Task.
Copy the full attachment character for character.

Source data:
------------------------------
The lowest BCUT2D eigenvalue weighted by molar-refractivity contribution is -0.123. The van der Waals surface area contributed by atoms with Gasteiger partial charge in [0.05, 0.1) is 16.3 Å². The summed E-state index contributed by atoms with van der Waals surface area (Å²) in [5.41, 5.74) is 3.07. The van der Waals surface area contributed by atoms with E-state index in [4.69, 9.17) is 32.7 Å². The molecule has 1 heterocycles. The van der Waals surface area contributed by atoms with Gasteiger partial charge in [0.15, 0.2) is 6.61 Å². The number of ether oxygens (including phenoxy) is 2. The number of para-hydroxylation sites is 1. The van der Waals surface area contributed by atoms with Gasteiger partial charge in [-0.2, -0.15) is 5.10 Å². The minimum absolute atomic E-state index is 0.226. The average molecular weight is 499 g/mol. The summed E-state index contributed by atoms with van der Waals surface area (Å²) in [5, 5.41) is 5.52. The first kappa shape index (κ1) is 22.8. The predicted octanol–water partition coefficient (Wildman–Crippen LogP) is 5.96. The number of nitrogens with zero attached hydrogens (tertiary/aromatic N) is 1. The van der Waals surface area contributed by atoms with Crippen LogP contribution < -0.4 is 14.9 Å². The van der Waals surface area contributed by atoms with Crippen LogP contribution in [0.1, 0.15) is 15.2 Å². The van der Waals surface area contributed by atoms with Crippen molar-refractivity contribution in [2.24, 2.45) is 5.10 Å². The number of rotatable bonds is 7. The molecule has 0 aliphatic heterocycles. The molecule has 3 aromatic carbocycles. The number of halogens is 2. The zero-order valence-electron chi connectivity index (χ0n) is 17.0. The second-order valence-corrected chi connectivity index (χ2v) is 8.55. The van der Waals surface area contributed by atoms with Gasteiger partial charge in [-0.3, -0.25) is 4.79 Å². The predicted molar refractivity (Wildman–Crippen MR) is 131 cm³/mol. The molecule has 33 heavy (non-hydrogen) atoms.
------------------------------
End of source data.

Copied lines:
The lowest BCUT2D eigenvalue weighted by molar-refractivity contribution is -0.123. The van der Waals surface area contributed by atoms with Gasteiger partial charge in [0.05, 0.1) is 16.3 Å². The summed E-state index contributed by atoms with van der Waals surface area (Å²) in [5.41, 5.74) is 3.07. The van der Waals surface area contributed by atoms with E-state index in [4.69, 9.17) is 32.7 Å². The molecule has 1 heterocycles. The van der Waals surface area contributed by atoms with Gasteiger partial charge in [0.15, 0.2) is 6.61 Å². The number of ether oxygens (including phenoxy) is 2. The number of para-hydroxylation sites is 1. The van der Waals surface area contributed by atoms with Gasteiger partial charge in [-0.2, -0.15) is 5.10 Å². The minimum absolute atomic E-state index is 0.226. The average molecular weight is 499 g/mol. The summed E-state index contributed by atoms with van der Waals surface area (Å²) in [5, 5.41) is 5.52. The first kappa shape index (κ1) is 22.8. The predicted octanol–water partition coefficient (Wildman–Crippen LogP) is 5.96. The number of nitrogens with zero attached hydrogens (tertiary/aromatic N) is 1. The van der Waals surface area contributed by atoms with Crippen LogP contribution < -0.4 is 14.9 Å². The van der Waals surface area contributed by atoms with Crippen LogP contribution in [0.1, 0.15) is 15.2 Å². The van der Waals surface area contributed by atoms with Crippen molar-refractivity contribution in [2.24, 2.45) is 5.10 Å². The number of rotatable bonds is 7. The molecule has 0 aliphatic heterocycles. The molecule has 3 aromatic carbocycles. The number of halogens is 2. The zero-order valence-electron chi connectivity index (χ0n) is 17.0. The second-order valence-corrected chi connectivity index (χ2v) is 8.55. The van der Waals surface area contributed by atoms with Gasteiger partial charge in [-0.3, -0.25) is 4.79 Å². The predicted molar refractivity (Wildman–Crippen MR) is 131 cm³/mol. The molecule has 33 heavy (non-hydrogen) atoms.